FishFilesLite Newsletter
September 2022

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Common Fisheries Policy

1. EU bans bottom fishing in 87 sensitive deep-water zones below 400 metres
2. Commission defines vulnerable marine ecosystems and zones below 400 metres
3. EU Parliament publishes study on spatial measures in fisheries management
4. Commission publishes study on ecosystem approaches to fisheries management
5. Commission adjusts 2022 quotas for ray, anchovy, and horse mackerel
6. Irish vessels to stop fishing for albacore in the Atlantic Ocean
7. EU approves Sustainable Fisheries Partnership Agreement with Mauritania
8. EU approves Protocol to Sustainable Fisheries Partnership Agreement with Cook Islands
9. EU Economic and Social Committee recommends implementation of ICCAT rules
10. Commission updates excluded species from IUU Fishing Regulation
11. Political agreement to continue foreign fishing inside Member States' 6-12 mile zone.
12. Commission adopts EUR 38 million subsidy plan for Cyprus
13. EU Parliament objects to new rules disqualifying illegal fishery operators from subsidies
14. Commission publishes new CFP factsheet
15. EU and Seychelles host BlueInvest Africa event to finance new marine projects
16. Estonian researchers create autonomous remote fishery stock assessment system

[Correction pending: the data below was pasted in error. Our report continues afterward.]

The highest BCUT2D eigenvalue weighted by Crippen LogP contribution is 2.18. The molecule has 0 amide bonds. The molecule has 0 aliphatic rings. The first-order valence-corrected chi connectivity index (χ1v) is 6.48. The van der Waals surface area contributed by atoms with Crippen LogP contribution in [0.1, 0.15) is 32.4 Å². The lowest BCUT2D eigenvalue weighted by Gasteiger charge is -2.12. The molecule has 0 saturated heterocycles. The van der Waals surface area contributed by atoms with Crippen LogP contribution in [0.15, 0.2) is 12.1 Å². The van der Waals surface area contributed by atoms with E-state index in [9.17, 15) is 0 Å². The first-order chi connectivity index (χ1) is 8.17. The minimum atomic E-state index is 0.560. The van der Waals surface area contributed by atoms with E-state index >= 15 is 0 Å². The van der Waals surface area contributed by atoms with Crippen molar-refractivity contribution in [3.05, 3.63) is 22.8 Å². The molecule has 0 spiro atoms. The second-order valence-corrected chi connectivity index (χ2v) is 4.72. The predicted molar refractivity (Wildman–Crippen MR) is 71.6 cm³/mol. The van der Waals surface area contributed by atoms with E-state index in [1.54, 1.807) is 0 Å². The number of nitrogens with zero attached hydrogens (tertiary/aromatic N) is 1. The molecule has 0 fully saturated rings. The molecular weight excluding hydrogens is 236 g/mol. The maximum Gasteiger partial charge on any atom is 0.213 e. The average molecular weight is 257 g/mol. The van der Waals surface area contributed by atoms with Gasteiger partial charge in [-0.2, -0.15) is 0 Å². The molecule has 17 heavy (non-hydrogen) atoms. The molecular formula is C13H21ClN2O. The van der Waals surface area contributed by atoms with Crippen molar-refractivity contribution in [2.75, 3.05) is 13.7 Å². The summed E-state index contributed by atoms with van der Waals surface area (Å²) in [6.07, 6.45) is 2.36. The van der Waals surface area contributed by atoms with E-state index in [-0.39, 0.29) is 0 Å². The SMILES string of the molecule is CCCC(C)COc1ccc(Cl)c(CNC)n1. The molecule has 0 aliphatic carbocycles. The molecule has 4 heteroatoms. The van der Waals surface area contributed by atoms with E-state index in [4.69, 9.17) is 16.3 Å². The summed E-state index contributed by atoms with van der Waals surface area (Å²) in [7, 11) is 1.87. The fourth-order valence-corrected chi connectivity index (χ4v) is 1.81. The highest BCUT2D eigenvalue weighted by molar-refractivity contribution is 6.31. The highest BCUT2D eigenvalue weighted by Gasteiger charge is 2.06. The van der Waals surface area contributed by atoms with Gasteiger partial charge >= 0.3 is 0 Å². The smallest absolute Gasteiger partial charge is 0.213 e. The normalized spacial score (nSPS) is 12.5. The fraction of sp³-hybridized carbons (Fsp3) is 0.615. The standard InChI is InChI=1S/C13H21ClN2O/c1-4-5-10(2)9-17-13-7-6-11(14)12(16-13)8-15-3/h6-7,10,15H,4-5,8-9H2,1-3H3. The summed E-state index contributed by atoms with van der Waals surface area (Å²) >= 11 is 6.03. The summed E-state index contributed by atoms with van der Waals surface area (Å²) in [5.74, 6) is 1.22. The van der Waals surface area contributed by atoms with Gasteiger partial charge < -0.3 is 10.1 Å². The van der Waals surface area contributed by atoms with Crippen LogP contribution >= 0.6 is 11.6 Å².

17. EU finances projects to identify unexploded munitions on the seabed

Fish Hygiene

18. Rapid alerts were notified for 40 consignments of fishery products
19. DG SANTÉ reports on failures of Estonian CA to control Listeria in smoked fish
20. Commission publishes new advice on assessment of HACCP-based control systems
21. EFSA rejects activated carbon PCB decontamination of fish oils
22. Commission adopts new rules on recycling of plastic food contact materials
23. EU Food Fraud newsletter: Chinese study detects origin of urchins using isotope ratios

Common Fisheries Policy

1. After the ban on bottom trawling below 800 meters, introduced in 2016, the EU has now adopted a regulation to close 87 sensitive zones to all bottom gears in the EU waters of the North-East Atlantic. Based on the Deep-sea Access Regulation and on the advice from the scientists of the International Council for the Exploration of the Sea (ICES), the new regulation protects 57 vulnerable deep-sea ecosystems in line with the EU biodiversity strategy. The total area of the closures represents 16,419 km2 reserved for the protection of vulnerable marine ecosystems below 400 metres. This represents 1.16% of the EU waters of the North-East Atlantic. The closures concern vessels equipped with bottom gears, meaning bottom trawls, dredges, bottom-set gill nets, bottom-set longlines, pots and traps. The closures will help to restore and conserve vulnerable marine ecosystems such as cold-water coral reefs, sea mounts and sea pens in deep waters. Virginijus Sinkevicius, Commissioner for the Environment, Oceans and Fisheries, said: "It is our duty to our society, to the future generations and in particular to those whose livelihood depend on marine resources."

2. The Commission has adopted a regulation which identifies and defines existing deep-sea fishing areas for bottom-contacting gears at a depth range between 400 and 800 metres along with a list of areas where vulnerable marine ecosystems (VMEs) are known to occur or are likely to occur in Union waters. The measure will help Member States to prevent significant adverse impacts on VMEs by deep-sea fishing and to ensure the long-term conservation of deep-sea fish stocks.